I watched the people around her to see if they were reacting to her like she was a batshit crazy person. They seemed to be her friends and were supportive of her odd behavior. They weren’t acting like they were irritated by her in the slightest. They would occasionally put their hands on her shoulders and exchange smiles. They weren’t making faces or feeding her water like she was a drunken embarrassment. Situational cues are very helpful in moments like these.

So she wasn’t technically disrupting the performance. She wasn’t screaming over the singer during quiet moments. She wasn’t putting herself at risk of injury. She wasn’t pissing off everyone around her. She wasn’t trying to actually climb onto the stage. She wasn’t stumbling or falling or showing signs of extreme intoxication. This particular woman enjoys the show by flinging her upper body on the stage and striking a prone crucifixion pose. Ok girl, do your thing.

Who am I to tell her how to enjoy this concert? While some people stand planted like statues, others dance like it’s their last day on this planet. Others prefer to document the show on their smart phone or DSLR camera. Others smile wide and cry tears of pleasure, while others sing along with every lyric perfectly. Some people hug their friends or hold their partners close for the shared experience, others stand off by themselves not wanting to be touched by anyone so they can focus on the performance. I observe all of these different takes on being an audience member when I work. It’s so fascinating. My Sociology minor from college still fits me.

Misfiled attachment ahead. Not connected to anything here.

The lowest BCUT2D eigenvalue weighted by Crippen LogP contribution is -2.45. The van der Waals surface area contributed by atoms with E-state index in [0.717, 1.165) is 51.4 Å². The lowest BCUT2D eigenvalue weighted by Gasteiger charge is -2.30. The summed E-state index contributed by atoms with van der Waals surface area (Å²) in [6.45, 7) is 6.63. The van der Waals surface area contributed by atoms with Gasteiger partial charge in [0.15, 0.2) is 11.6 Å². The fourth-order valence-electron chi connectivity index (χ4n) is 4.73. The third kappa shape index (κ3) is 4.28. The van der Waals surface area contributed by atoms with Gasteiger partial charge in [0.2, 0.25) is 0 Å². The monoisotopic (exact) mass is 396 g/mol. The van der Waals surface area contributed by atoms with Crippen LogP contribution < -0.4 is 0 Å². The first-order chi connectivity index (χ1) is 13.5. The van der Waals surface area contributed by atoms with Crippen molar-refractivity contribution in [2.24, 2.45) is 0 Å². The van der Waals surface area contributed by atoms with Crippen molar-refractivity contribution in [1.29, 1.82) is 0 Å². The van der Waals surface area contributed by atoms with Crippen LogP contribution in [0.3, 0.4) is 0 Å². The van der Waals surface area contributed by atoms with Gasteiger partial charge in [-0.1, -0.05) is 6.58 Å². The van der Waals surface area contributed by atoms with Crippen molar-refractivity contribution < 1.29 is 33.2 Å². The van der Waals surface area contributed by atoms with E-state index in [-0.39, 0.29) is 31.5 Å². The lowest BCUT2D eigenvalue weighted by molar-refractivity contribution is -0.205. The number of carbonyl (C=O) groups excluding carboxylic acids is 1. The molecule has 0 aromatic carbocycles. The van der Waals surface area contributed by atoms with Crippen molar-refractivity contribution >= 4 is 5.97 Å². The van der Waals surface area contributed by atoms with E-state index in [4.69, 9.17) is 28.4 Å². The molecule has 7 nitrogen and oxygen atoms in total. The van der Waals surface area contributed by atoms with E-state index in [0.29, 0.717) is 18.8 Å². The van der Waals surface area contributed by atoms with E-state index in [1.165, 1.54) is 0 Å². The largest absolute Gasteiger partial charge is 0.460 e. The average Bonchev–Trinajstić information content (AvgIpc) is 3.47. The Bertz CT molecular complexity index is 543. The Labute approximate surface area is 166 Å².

I continue to watch this woman lay her chest on the stage and love it for the remainder of the show. Once the show ended the singer put down his guitar and moved up toward the audience to shake people’s hands. I was slightly concerned that she would climb onstage and try to grab the singer, so I moved up closer behind her just in case. She got his attention and she told him, “Thank you! I’m deaf. So I was laying on the stage so I could feel your music. This was the best concert of my life, thank you.”

Deaf. Wow. That explains everything. Don’t I feel kind of stupid for assuming she was high on drugs now? This was a beautiful thing I just witnessed. The singer was very touched as well. They had a sweet conversation about her feeling the guitar chords and the rhythms and the power of his voice through the stage floor into her body. She was absorbing his music into her body by the vibrations through the wooden stage floor. Just six strings and his voice. Into her chest. Into her head. Into her heart.

She saw me and introduced herself, and told me that she was deaf and how much she enjoyed feeling that concert. She asked me if I could take some pictures on her camera of her with the singer. I was happy to. I took a ton of photos for her and her musical idol. He had to be so moved by her experience tonight. He hugged her and they said goodbye ,and she left with her friends. So many smiles.

I’ve seen a lot of great live shows in my life. Pearl Jam, Prince, Tori Amos, Siouxsie and the Banshees, The Cure, Depeche Mode, David Bowie, and Jimmy Page and Robert Plant. Some of these concerts moved me so much that I achieved an almost spiritual level of pure happiness. I’ve teared up at certain shows. I get tunnel vision and will hyper-focus on the performer, not really remembering where I was or who was around me. The shows can mesmerize me and put me in a trance. The music took me somewhere else and changed me for the better.